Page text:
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Garden Q&A: On grass, a native ornamental and when to seed

Gray prairie dropseed is a native ornamental grass.
Gray prairie dropseed is a native ornamental grass. (Ellen Nibali/For The Baltimore Sun)

I saw a little bird repeatedly jump up to pin down the stem and eat the seeds off this ornamental grass. Smart bird and very entertaining. What is this grass so I can plant some?

Happily, this is gray prairie dropseed (Sporobolus heteroplesis), a native North American grass that is well behaved and tidy.

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It slowly grows into an arching clump about 2-3 feet high that deer do not bother. Though it needs full sun, it is not picky about soil type, preferring drier soil and tolerating drought once established. It flowers as many ornamental grasses in August-September, sending up sturdy but fine stems topped with an inflorescence that becomes a delicate spray of seeds.

They self-seed only sparely, so an all-around charmer in the garden — and obviously relished by birds. Plant a single specimen or group to make a groundcover.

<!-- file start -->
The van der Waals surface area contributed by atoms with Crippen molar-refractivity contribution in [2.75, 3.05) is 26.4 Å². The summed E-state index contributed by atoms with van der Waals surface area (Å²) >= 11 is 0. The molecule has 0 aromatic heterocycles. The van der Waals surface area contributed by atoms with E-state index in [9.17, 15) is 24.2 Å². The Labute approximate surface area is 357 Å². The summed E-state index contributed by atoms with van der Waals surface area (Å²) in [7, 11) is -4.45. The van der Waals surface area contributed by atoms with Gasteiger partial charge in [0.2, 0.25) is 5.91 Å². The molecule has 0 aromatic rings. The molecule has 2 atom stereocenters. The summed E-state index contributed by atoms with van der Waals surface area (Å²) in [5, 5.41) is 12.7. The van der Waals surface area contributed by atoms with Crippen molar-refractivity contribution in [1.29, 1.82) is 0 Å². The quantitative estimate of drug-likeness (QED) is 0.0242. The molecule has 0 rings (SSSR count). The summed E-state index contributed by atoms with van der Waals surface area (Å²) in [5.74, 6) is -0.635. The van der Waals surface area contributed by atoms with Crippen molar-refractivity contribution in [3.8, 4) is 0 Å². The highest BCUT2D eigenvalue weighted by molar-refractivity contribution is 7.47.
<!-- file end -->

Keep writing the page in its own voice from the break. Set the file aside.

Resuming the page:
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Since tall fescue is a “cool season grass,” should I wait until it gets colder to plant grass seed?

The sooner the better. The seed will germinate faster in warm soil.

Plus, you don’t want to contend with falling autumn leaves. Fallen leaves can prevent seed from germinating, and trying to remove those leaves can rip tender seedlings from the soil. Some trees start dropping leaves by the end of September — stressed trees even sooner. So, plant seed as soon as you can.

Fall is always the best time to sow seed grass, but the “fall” window starts in late August. An early start gives new grass more time to get established before facing cold and frozen soil, though you may have to water more at first.

University of Maryland Extension’s Home and Garden Information Center offers free gardening and pest information at extension.umd.edu/hgic. Click “Ask Maryland’s Gardening Experts” to send questions and photos.

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